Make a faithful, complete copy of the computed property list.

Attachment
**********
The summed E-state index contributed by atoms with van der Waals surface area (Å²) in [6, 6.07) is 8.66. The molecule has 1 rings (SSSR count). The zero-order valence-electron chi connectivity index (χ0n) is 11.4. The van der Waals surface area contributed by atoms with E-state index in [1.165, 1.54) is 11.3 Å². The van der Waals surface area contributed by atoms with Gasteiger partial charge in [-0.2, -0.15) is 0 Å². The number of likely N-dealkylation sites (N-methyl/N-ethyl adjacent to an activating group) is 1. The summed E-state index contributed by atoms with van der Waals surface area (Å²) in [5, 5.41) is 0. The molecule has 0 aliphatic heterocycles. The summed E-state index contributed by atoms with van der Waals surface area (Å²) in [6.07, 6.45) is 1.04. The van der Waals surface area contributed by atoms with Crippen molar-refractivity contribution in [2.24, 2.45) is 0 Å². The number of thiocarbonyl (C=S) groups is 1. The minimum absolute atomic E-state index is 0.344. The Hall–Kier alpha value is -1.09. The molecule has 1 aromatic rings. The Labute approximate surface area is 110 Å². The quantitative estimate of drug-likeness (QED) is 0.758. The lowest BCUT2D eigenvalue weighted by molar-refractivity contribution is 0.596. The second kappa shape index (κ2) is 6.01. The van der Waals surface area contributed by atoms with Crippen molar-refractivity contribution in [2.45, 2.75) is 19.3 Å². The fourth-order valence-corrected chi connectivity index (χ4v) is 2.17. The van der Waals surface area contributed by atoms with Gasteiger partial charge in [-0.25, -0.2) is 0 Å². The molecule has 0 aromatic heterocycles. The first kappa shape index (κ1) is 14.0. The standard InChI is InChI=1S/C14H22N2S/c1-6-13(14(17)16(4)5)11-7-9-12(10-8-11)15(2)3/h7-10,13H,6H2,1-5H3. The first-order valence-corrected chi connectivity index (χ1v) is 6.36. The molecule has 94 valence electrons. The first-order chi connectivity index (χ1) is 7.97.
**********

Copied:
The summed E-state index contributed by atoms with van der Waals surface area (Å²) in [6, 6.07) is 8.66. The molecule has 1 rings (SSSR count). The zero-order valence-electron chi connectivity index (χ0n) is 11.4. The van der Waals surface area contributed by atoms with E-state index in [1.165, 1.54) is 11.3 Å². The van der Waals surface area contributed by atoms with Gasteiger partial charge in [-0.2, -0.15) is 0 Å². The number of likely N-dealkylation sites (N-methyl/N-ethyl adjacent to an activating group) is 1. The summed E-state index contributed by atoms with van der Waals surface area (Å²) in [5, 5.41) is 0. The molecule has 0 aliphatic heterocycles. The summed E-state index contributed by atoms with van der Waals surface area (Å²) in [6.07, 6.45) is 1.04. The van der Waals surface area contributed by atoms with Crippen molar-refractivity contribution in [2.24, 2.45) is 0 Å². The number of thiocarbonyl (C=S) groups is 1. The minimum absolute atomic E-state index is 0.344. The Hall–Kier alpha value is -1.09. The molecule has 1 aromatic rings. The Labute approximate surface area is 110 Å². The quantitative estimate of drug-likeness (QED) is 0.758. The lowest BCUT2D eigenvalue weighted by molar-refractivity contribution is 0.596. The second kappa shape index (κ2) is 6.01. The van der Waals surface area contributed by atoms with Crippen molar-refractivity contribution in [2.45, 2.75) is 19.3 Å². The fourth-order valence-corrected chi connectivity index (χ4v) is 2.17. The van der Waals surface area contributed by atoms with Gasteiger partial charge in [-0.25, -0.2) is 0 Å². The molecule has 0 aromatic heterocycles. The first kappa shape index (κ1) is 14.0. The standard InChI is InChI=1S/C14H22N2S/c1-6-13(14(17)16(4)5)11-7-9-12(10-8-11)15(2)3/h7-10,13H,6H2,1-5H3. The first-order valence-corrected chi connectivity index (χ1v) is 6.36. The molecule has 94 valence electrons. The first-order chi connectivity index (χ1) is 7.97.